So why haven’t you heard of it? Why is it on display in a hold-in-the-wall museum? It’s not even the good museum in itss city, but rather a hole-in-the-wall museum dedicated to its founder’s crackpot theories on biblical originalism.

Perhaps it has something to do with the first person that wore the mask, and how the same grim fate they wove for themselves befalls all who have ever worn it.

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If I’m being honest with myself, there’s no way I could have seen what I saw, or felt what I felt.

At least, that’s what I said after sitting myself down on the couch, pouring myself a drink, and talking to myself for a solid hour.

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“We’ll just upgrade.”

“You don’t understand. After each time hop we’ve been able to upgrade to a better chronoskimmer, but here it’s clear that civilization and industry have universally collapsed. How are we going to upgrade or refuel when the type of energy required no longer exists?”

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It was cold and windy out, so I put Chinch and Chonch into an inner pocket. They looked out nervously, two heads on one frail chinchilla body, but stopped shivering.

Calloway the guinea pig, for his part, was happy in the coat’s outer pocket, seemingly oblivious to the snow falling on his fur.

The car’s battery had died just before going over the bridge, and the Chasm of Süd was a ten-day trek to bypass. I’d given my last speck of gold to the tollbooth man, who promised to get a new battery for the car and let us cross…in return for both the gold AND the car.

It wasn’t a good deal, but the shimmering sands of Nør weren’t going to come to me.

Up ahead, I saw the corrupt tollman struggling to drag a car battery over the bridge. It was an early-model one, the kind that had magic and nuclear fusion in an uneasy dance within it. I was about to shout something to that horrible man, hoping that the wind would carry it, but before I could, the battery detonated in a spectacular blast. It left a smoking gap in the middle of the bridge.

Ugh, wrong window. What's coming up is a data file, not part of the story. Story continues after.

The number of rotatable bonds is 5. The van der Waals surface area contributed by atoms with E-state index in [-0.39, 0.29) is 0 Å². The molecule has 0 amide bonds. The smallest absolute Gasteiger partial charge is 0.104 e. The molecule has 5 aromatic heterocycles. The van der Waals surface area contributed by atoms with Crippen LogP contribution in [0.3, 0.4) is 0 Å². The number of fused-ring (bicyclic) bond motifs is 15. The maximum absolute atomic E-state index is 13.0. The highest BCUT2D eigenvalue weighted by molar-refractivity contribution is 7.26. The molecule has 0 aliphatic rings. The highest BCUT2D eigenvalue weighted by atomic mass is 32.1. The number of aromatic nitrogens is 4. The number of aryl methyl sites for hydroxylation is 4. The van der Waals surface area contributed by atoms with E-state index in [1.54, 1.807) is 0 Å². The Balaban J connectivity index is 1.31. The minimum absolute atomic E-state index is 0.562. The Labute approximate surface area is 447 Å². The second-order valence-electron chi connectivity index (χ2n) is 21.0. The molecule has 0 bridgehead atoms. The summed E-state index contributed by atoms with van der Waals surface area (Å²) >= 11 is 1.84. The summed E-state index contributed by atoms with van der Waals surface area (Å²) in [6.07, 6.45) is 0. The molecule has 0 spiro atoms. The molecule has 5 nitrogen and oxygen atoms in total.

“Well, Chinch, Chonch, Calloway,” I said. “Looks like we’re walking after all. Why do I always have such rotten luck?”

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Cavia malauspicium

The cavyclysm, also known as the doompig, Guineadoom, and a variety of other appellations, is a South American rodent that is closely related to the common guinea pif (Cavia porcellus) but considerably more magical.

Magic springs feeding Lake Titicaca are believed to be responsible for the cavyclysm’s divergence, but due to predation by larger animals and especially by Inca sorcerors they evolved the ability to project a “bad luck field” around themselves. As a result, things tend to fail or go horribly wrong around a cavyclysm, helping to protect them.

Though distinct from the fields of other similar creatures like the doomchilla, cavyclysms are favored as pets by wizards for the same reason: being in close enough proximity to one grants a certain immunity to its effects. They tend to be more docile than doomchillas, but the fields they project are far more unpredictable and particularly affect mechanical objects.

NOTE: It is extremely unwise to carry both doomchillas and cavyclysms! While one might think that they would complement each other, in fact the interaction of their doom and bad luck fields causes extremely unpredictable effects!

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Chinchilla malum

The doomchilla is a powerful magical species of chinchilla, immediately recognizable by its nightmare-black fur and occasional (≈33%) appearance with two heads. Native to the Andes like its non-magical relatives Chinchilla brevicaudata and Chinchilla lanigera, the doomchilla has traveled throughout the world due to its usefulness to magicians.